Wed- Fri 1-5pm, Sat 11am-3pm (closed 6/7 April)
Lost & Found
About collecting and collections
Ends 28 April 2012
From clocks to pencil sharpeners, paintings to post stamps, collecting is more popular than ever- at least on TV.
From ‘Bargain Hunt’ and ‘Flog It’ to ‘Dickinson's Real Deal’ on ITV, amateur collectors and their obsession make great viewing. It might be ‘cheap as chips’ to start a collection, but what it needs is a good eye, knowledge, a hunter’s instinct and most of all, passion.
Stacked on the mantelpiece or displayed in layers on the wall, a collection says as much about the person as it contributes to a general archive. Museums couldn’t exist without donations or loans from private collectors and neither can PS².
‘Lost & Found’ is a project about collecting and collections, about found objects, forms of display, arrangements and re-arrangements.
The photographer Maeve Henry is a collector of kitschy things, from paintings to china, table cloths to glasses. As a daily routine, she visits second hand and charity shops to look for new items for her ever-growing collection. She archives these found treasures in detail on her blog Lost &Found and groups them together in ever new constellations in her house. Or she ‘improves’ trash objects, adds here and there and creates new pieces. And with most collections, the acquired objects take over; occupy the shelves, floors, surfaces and walls. One item more, a cake tray, a vase or a painting of a dog could imbalance the whole design- if not bury the occupants. What a relief then and gain for PS², if part of her hoarded objects are on public display, continuously changing, of course, during the duration of the project and most likely growing in size.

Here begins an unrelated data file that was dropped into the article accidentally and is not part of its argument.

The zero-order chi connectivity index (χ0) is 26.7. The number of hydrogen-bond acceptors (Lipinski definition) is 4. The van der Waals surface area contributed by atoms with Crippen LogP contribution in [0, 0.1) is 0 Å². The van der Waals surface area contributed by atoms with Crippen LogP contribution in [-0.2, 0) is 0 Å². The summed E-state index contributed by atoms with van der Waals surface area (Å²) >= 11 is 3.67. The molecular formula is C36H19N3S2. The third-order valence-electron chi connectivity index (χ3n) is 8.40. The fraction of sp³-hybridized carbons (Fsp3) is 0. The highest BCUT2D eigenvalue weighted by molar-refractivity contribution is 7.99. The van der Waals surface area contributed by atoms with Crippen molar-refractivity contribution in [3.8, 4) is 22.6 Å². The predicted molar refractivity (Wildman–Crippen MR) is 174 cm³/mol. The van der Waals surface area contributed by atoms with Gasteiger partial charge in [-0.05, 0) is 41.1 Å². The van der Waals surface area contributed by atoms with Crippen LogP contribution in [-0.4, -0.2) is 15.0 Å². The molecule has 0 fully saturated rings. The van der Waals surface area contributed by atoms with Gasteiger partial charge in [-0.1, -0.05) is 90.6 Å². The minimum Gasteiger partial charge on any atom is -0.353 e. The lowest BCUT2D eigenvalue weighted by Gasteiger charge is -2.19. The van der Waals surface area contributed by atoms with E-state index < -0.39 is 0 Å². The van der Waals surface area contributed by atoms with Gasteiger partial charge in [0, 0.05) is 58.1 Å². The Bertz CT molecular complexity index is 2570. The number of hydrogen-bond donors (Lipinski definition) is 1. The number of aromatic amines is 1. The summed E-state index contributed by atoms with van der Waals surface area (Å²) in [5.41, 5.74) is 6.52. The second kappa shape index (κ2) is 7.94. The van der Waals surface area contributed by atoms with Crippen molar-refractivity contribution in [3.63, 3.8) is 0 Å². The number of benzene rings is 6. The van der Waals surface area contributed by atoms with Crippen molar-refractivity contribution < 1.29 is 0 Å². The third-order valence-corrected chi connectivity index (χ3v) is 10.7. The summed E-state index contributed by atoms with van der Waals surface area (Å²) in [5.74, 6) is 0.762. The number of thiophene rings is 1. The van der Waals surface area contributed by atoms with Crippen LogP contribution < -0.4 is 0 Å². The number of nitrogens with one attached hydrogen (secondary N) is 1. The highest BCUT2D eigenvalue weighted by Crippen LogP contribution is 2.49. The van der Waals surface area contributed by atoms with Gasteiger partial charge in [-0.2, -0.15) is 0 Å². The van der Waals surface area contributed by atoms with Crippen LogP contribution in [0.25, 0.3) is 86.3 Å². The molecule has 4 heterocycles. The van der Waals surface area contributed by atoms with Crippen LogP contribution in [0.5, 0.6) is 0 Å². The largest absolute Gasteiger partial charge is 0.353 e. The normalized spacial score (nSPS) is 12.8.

Please bring your own 'collectables' to Lost & Found
The public will be invited to add their own items to the display of found items, whether they be old photos found in the pages of a second hand book, stones and feathers picked up on walks, bird feathers...
Maeve Henry describes her intentions as follows
'I collect old, kitsch and often slightly decrepit things, things which others no longer assign much value. Whether the items have been donated to charity shops, thrown in skips or abandoned in derelict buildings, I find much more charm and intrigue in them than in the plastic, sanitised and mass-produced items that surround us every day. PS² will be transformed into a replica of an overcrowded living room, the walls all covered in ‘amateur’ art and religious iconography, and furnished with handmade items and things found in second hand shops and skips. The project will encourage people to consider the beauty and value that can be found in the old and the discarded.'
Open and free workshop: Saturday 21 April, all welcome